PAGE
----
2001 — student runner-up
Ramon Jimenex Cuen was born in 1976 in Oaxaca, Mexico, and currently makes his home there. His book, "Brothers Under the Bridge," about street children in Oaxaca, was published in 2001 and his photographs on that same subject have been displayed in Mexico and in London. He owns a small company dedicated to photography, web design and video production.
How has the Alexia grant influenced your career?
Made myself more confident getting to know the work of other artists who are concerned and committed to the same ideas, thoughts, feelings and humanity; a collective of mutual understanding searching the same path for human dignity and world peace.
How did your project lead to greater exposure or solutions for your issue of focus?
My project ended in a book and all the work was donated to the LSE, London for a permanent exhibition. In my local community the impact of my images deeply affected the society. The images are always a reference in magazines locally and nationally and I always have a new invitation to show my work again.
Tell us about a moment from the project that you will never forget.
I will never forget the moment when all the kids gave me their friendship and overlooked our differences.
Have you, or do you plan on expanding your project? How so?
Yes, I want to do a documentary film, see how everything has changed or not, ten years after I took my last photograph for the project.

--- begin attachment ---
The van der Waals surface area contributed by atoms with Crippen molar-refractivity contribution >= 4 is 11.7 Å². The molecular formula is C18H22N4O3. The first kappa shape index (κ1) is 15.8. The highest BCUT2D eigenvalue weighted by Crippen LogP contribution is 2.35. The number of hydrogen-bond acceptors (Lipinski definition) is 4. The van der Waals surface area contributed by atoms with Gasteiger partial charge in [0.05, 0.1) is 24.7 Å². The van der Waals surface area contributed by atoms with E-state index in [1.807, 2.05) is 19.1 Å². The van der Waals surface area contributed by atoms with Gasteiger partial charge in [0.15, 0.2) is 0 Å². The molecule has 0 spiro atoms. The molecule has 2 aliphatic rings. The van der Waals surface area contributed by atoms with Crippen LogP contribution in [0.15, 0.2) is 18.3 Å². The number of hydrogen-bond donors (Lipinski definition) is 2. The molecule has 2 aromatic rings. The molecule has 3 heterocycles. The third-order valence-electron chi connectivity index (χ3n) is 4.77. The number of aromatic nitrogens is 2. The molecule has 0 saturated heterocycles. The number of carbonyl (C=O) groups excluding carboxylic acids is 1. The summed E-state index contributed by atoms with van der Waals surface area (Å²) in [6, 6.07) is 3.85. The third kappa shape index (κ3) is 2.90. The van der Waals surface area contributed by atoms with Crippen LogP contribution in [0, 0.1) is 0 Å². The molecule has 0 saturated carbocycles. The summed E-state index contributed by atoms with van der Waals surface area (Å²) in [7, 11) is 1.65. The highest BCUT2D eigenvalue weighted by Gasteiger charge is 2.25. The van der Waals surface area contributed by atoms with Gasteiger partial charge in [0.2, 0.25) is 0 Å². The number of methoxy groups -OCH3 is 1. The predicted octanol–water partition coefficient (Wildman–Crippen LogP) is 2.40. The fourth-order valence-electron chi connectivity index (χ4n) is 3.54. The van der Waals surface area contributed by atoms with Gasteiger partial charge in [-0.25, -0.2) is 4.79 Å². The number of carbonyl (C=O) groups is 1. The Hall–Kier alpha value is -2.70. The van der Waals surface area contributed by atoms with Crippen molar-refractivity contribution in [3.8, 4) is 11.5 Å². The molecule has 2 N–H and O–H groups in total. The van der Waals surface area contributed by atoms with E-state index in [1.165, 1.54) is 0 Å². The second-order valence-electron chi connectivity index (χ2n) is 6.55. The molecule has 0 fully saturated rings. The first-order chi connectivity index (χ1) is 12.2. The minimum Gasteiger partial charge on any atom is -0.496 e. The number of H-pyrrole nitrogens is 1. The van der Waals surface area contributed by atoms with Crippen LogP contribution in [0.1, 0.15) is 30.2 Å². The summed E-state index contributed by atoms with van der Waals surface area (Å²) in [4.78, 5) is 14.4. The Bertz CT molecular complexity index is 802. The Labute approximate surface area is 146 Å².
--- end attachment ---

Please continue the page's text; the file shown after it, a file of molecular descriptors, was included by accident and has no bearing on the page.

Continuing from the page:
How has being a part of the Alexia community changed the way you view the world?
I gained trust and confidence - pursuing things that I assumed never will change.
This project is about street children addicted to drugs living in Oaxaca, Mexico, in poverty and extremely hard human conditions and ignored by their own community.
In Oaxaca, I found a group of kids running without direction, living as outcasts under the city. Their families send them to work on the streets. They clean the windows of cars when the red light stops them. They use almost all the money to buy drugs. They sniff different kinds of solvents and glue. Sometimes they use marijuana. They are between 12 and 22 years old. Almost all have been in jail. The police are always looking for them, even when they are clean. I want to capture a complete vision of their situation, follow their lives until they show me the end. I want to capture the essence of their lives which has been forgotten.
I started this project in a workshop class. Since then, I have been working on this project under the instruction of different Mexican photographers.
I began my relationship with the kids by meeting the leader of the group "El Mitra." He invited me to a popular bar. We drank a beer together as a symbol of friendship. Now he is gone, but because of that meeting all the kids accepted me as one of them.
Most of the kids are boys, with the exception of "La Guera" and "Rosita." One 18-year-old teenage thinks he is Bruce Lee when he is high. When he was younger he used to be a really good basketball player, and since then everybody knows him as "El Jordan." "El Moreno," "El Saltarin," "El Payaso," "El Botanas" and "El Chango" are some other characters.
I believe in the importance of documentary photography as a portrait of the social reality and as a memory of our time. With this project I will show the hard conditions all these kids face as an icon of poverty and the extreme conditions of life in the middle of the indifference of society.